Advertising
Advertising

11 Things You Don’t Need to Give Up to be Extraordinarily Happy

11 Things You Don’t Need to Give Up to be Extraordinarily Happy

Feeling depressed or less-than-happy in life for extended periods of time often makes us think that we need to make a change. And that’s true.

You probably do need to change one or more things about your current outlook or perspective on life to be happier. But you don’t need to give up every part of your routine in order to be happy.

Here are 11 things you can cross off your things-to-give-up-to-be-happier list:

1. Your job

yourjob

    While you may think that storming out of your office with a big “F you!” to your boss is a blissful dream that will surely lead to a happier life, you’d be mistaken. Try changing your perspective about your job instead.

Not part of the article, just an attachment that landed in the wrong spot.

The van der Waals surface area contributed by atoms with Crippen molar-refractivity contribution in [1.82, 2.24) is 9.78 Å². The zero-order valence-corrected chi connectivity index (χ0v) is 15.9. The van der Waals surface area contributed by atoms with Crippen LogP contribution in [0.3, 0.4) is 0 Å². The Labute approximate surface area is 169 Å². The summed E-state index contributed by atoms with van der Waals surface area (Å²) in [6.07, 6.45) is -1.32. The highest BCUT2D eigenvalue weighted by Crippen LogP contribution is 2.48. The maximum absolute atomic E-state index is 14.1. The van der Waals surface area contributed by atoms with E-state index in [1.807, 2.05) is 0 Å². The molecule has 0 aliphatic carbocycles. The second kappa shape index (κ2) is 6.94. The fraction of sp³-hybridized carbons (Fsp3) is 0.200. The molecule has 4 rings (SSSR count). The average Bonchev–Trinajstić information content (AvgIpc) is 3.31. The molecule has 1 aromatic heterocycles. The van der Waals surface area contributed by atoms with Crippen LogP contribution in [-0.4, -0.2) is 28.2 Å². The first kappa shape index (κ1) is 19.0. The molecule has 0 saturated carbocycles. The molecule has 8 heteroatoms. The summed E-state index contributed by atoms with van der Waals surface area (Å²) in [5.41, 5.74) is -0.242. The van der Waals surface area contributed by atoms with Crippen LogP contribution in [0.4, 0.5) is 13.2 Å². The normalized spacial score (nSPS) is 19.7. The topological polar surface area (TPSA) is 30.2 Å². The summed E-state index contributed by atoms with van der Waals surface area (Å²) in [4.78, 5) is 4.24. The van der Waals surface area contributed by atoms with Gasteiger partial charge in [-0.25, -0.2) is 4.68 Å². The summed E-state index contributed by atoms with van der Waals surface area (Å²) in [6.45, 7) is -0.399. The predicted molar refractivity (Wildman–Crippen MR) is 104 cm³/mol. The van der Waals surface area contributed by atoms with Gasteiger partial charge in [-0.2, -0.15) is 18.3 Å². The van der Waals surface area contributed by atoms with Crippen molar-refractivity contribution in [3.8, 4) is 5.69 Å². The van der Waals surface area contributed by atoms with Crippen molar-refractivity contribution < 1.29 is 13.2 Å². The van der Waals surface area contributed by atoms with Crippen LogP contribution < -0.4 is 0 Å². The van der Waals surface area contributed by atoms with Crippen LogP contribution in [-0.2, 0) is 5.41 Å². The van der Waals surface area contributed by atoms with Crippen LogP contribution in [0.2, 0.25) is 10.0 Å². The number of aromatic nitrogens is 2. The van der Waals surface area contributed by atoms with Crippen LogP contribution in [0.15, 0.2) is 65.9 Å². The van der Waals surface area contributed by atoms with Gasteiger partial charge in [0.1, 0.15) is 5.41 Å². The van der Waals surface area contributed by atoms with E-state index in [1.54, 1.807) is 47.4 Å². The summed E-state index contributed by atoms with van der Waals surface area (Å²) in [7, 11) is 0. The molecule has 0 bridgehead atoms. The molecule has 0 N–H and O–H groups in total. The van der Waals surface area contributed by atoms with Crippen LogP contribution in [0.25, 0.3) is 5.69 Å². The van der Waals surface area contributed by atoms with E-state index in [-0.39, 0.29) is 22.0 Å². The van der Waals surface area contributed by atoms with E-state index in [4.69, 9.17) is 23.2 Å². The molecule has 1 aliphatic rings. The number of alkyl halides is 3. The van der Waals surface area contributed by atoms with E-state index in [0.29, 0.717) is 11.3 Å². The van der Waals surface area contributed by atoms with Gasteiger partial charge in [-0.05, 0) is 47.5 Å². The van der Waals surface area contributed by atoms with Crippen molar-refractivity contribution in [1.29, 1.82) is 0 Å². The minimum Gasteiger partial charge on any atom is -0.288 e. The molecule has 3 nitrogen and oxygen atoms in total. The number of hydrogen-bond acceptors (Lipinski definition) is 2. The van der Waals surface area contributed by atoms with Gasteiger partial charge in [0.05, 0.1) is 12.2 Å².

There are so many people out there right now who are desperate for work, without the opportunities to put their skills to use. Be grateful that you have a way to earn income and, if you really hate your job, look for a new one like the super adult you are.

    2. Your bills

    Advertising

    Balancing The Account By Hand

      I know you can’t realistically just give up your bills, but I’m putting this in my list anyway because you need to stop wishing you could.

      You can’t really live in the modern world without paying bills, and that’s just the way it is. Come to terms with that and move on. You’ll be happier every day if you stop dwelling on the aspects of life you can’t control.

      3. Video games

      video games

        I am a firm believer in video games as a constructive hobby. Whether you’re playing the latest COD MOD or scoring mad points on Peggle, video gaming is a great way to relieve stress, escape the pressures of reality, and exercise your fine motor skills.

        4. Caffeine

        caffeine